3.5.1 Small Molecule: Ligand‐Based Approaches 41

3.5.2 Small Molecule: Protein Structure‐Based Approaches 41

3.6 Allosteric Inhibition of PPIs 42

3.7 Stabilization of PPIs 43

3.8 Case Studies 43

3.8.1 Primary Peptide Epitopes 43

3.8.1.1 Bromodomains 44

3.8.2 Secondary Structure Epitopes 46

3.8.2.1 Bcl‐2 46

3.8.2.2 p53/MDM2 47

3.8.3 Tertiary Structure Epitopes 47

3.8.3.1 CD80–CD28 48

3.8.3.2 IL‐17A 48

3.9 Summary 49

References 50

4 Hydrogen–Deuterium Exchange Mass Spectrometry in Drug Discovery - Theory, Practice and Future 61
Thorleif Lavold, Roman Zubarev, and Juan Astorga‐Wells

4.1 General Principles 61

4.2 Parameters Affecting Deuterium Incorporation 63

4.2.1 Primary Sequence 63

4.2.2 Intramolecular Hydrogen Bonding 63

4.2.3 Solvent Accessibility 63

4.2.4 pH Value 63

4.3 Utilization of HDX MS 64

4.3.1 Binding Site and Structural Changes Characterization upon Ligand Binding 64

4.3.1.1 Protein Stability - Biosimilar Characterization 64

4.4 Practical Aspects of HDX MS 65

4.4.1 Labeling 66

4.4.1.1 Deuterium Oxide and Protein Concentration 66

4.4.1.2 Ligand/Protein Ratio 66

4.4.1.3 Incubation–Labeling Time 66

4.4.1.4 Careful Preparation of the Control Sample 66

4.4.2 Sample Analysis 66

4.4.3 Data Analysis 67

4.5 Advantages of HDX MS 67

4.6 Perspectives and Future Application of HDX MS 68

References 69

5 Microscale Thermophoresis in Drug Discovery 73
Tanja Bartoschik, Melanie Maschberger, Alessandra Feoli, Timon André, Philipp Baaske, Stefan Duhr, and Dennis Breitsprecher

5.1 Microscale Thermophoresis 73

5.1.1 Theoretical Background 74

5.1.2 Added Values for Small‐Molecule Interaction Studies 76

5.1.2.1 Size‐Change Independent Binding Signals 76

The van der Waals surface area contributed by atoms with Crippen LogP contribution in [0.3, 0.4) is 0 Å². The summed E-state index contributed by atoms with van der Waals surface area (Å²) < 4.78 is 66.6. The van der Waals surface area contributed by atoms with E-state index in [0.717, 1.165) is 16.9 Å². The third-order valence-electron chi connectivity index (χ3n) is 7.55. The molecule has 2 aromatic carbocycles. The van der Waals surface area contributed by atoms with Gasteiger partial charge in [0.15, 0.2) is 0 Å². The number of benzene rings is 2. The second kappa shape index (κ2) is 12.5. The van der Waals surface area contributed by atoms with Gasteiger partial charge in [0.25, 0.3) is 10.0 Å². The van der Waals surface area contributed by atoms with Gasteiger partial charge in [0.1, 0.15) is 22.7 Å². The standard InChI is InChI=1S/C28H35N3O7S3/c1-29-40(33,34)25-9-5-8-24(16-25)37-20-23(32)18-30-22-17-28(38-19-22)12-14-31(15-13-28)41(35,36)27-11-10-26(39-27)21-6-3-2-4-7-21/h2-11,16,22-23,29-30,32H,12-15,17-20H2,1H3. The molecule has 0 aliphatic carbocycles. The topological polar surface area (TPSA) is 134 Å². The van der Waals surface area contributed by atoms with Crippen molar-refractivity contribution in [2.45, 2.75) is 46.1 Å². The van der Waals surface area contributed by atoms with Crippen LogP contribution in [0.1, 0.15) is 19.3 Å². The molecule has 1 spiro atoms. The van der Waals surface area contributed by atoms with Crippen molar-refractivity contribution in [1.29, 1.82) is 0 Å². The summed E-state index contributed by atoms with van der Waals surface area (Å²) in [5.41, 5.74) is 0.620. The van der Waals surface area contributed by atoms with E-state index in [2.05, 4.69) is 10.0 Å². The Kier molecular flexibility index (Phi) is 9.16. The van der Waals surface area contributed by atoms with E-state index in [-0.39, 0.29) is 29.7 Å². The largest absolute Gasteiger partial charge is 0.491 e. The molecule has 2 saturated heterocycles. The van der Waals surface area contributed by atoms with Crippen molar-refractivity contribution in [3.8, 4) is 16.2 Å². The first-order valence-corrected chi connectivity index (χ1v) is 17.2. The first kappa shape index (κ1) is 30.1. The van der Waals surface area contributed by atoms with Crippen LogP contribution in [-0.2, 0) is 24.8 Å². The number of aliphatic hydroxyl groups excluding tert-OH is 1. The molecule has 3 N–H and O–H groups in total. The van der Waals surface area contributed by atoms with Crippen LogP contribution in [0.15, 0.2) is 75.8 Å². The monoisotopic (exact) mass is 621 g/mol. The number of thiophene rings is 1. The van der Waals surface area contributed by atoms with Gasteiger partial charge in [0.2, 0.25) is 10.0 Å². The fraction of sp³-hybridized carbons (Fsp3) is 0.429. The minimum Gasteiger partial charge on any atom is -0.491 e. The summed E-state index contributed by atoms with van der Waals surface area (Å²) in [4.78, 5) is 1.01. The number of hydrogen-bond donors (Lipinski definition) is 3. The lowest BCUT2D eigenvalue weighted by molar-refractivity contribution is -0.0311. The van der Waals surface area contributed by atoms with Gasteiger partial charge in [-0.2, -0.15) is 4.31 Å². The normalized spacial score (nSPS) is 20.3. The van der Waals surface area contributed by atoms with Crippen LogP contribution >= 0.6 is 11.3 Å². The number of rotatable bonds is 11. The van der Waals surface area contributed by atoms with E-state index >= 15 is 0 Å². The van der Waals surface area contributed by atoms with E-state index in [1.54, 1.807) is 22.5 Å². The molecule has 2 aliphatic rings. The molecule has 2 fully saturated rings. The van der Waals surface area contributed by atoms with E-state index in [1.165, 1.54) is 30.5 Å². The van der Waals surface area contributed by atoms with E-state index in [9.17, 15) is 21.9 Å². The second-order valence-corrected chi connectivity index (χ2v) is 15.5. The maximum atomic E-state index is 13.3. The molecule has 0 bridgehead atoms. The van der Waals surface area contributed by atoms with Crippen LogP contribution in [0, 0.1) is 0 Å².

5.1.2.2 Difficult Targets and Assay Conditions 78

5.1.2.3 Detection of Aggregation and Other Secondary Effects 80

5.1.2.4 Quantification of Thermodynamic Parameters by MST 80

5.2 MST‐Based Lead Discovery 82

5.2.1 Single‐Point Screening 82

5.2.2 Secondary Affinity‐Based Fragment Screening by MST 85

5.2.3 Hit Identification and Affinity Determination of Small‐Molecule Binders to p38 Alpha Kinase 87

References 87

6 SPR Screening: Applying the New Generation of SPR Hardware 93
Kartik Narayan and Steven S. Carroll

6.1 Platforms for Screening 93

6.2 SensiQ Pioneer as a “OneStep” Solution for Hit Identification 95

6.3 Deprioritization of False Positives Arising from Compound Aggregation 99

6.4 Concluding Remarks 103

References 104

7 Weak Affinity Chromatography (WAC) 107
Sten Ohlson and Minh‐Dao Duong‐Thi

7.1 Introduction 107

7.2 Theory of WAC 109

7.3 Virtual WAC 110

7.4 Equipment and Procedure 111

7.5 Validation of WAC 113

7.6 Applications 114

7.6.1 Inhibitors for Cholera Toxin 115

7.6.2 Drug/Hormone: Protein Binding 115

7.6.3 Analysis of Stereoisomers 119

7.6.4 Carbohydrate Analysis with Antibodies and Lectins 120

7.6.5 Fragment Screening 121

7.6.6 Membrane Proteins 122

7.7 Conclusions and Future Perspectives 124

Acknowledgments 125

References 125

8 1D NMR Methods for Hit Identification 131
Mary J. Harner, Guille Metzler, Caroline A. Fanslau, Luciano Mueller, and William J. Metzler

8.1 Introduction 131

8.2 NMR Methods for Quality Control 131

8.2.1 Compound DMSO Stock Concentration Determination 132